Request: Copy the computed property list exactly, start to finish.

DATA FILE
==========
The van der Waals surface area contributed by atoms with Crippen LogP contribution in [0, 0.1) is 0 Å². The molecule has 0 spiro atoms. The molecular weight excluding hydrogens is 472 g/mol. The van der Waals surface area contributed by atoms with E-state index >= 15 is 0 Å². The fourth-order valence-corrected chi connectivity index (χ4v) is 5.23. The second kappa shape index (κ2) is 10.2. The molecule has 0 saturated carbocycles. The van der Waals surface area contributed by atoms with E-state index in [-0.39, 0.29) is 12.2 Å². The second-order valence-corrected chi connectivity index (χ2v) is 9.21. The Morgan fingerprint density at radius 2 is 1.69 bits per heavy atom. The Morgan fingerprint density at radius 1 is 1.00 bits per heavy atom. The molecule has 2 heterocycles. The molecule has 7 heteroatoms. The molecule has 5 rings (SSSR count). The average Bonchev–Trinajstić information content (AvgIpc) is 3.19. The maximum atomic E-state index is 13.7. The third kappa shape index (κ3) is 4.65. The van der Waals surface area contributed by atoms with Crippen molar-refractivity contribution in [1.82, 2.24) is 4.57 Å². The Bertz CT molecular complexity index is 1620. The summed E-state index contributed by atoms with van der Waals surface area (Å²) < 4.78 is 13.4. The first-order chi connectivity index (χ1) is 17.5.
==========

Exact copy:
The van der Waals surface area contributed by atoms with Crippen LogP contribution in [0, 0.1) is 0 Å². The molecule has 0 spiro atoms. The molecular weight excluding hydrogens is 472 g/mol. The van der Waals surface area contributed by atoms with E-state index >= 15 is 0 Å². The fourth-order valence-corrected chi connectivity index (χ4v) is 5.23. The second kappa shape index (κ2) is 10.2. The molecule has 0 saturated carbocycles. The van der Waals surface area contributed by atoms with E-state index in [-0.39, 0.29) is 12.2 Å². The second-order valence-corrected chi connectivity index (χ2v) is 9.21. The Morgan fingerprint density at radius 2 is 1.69 bits per heavy atom. The Morgan fingerprint density at radius 1 is 1.00 bits per heavy atom. The molecule has 2 heterocycles. The molecule has 7 heteroatoms. The molecule has 5 rings (SSSR count). The average Bonchev–Trinajstić information content (AvgIpc) is 3.19. The maximum atomic E-state index is 13.7. The third kappa shape index (κ3) is 4.65. The van der Waals surface area contributed by atoms with Crippen molar-refractivity contribution in [1.82, 2.24) is 4.57 Å². The Bertz CT molecular complexity index is 1620. The summed E-state index contributed by atoms with van der Waals surface area (Å²) < 4.78 is 13.4. The first-order chi connectivity index (χ1) is 17.5.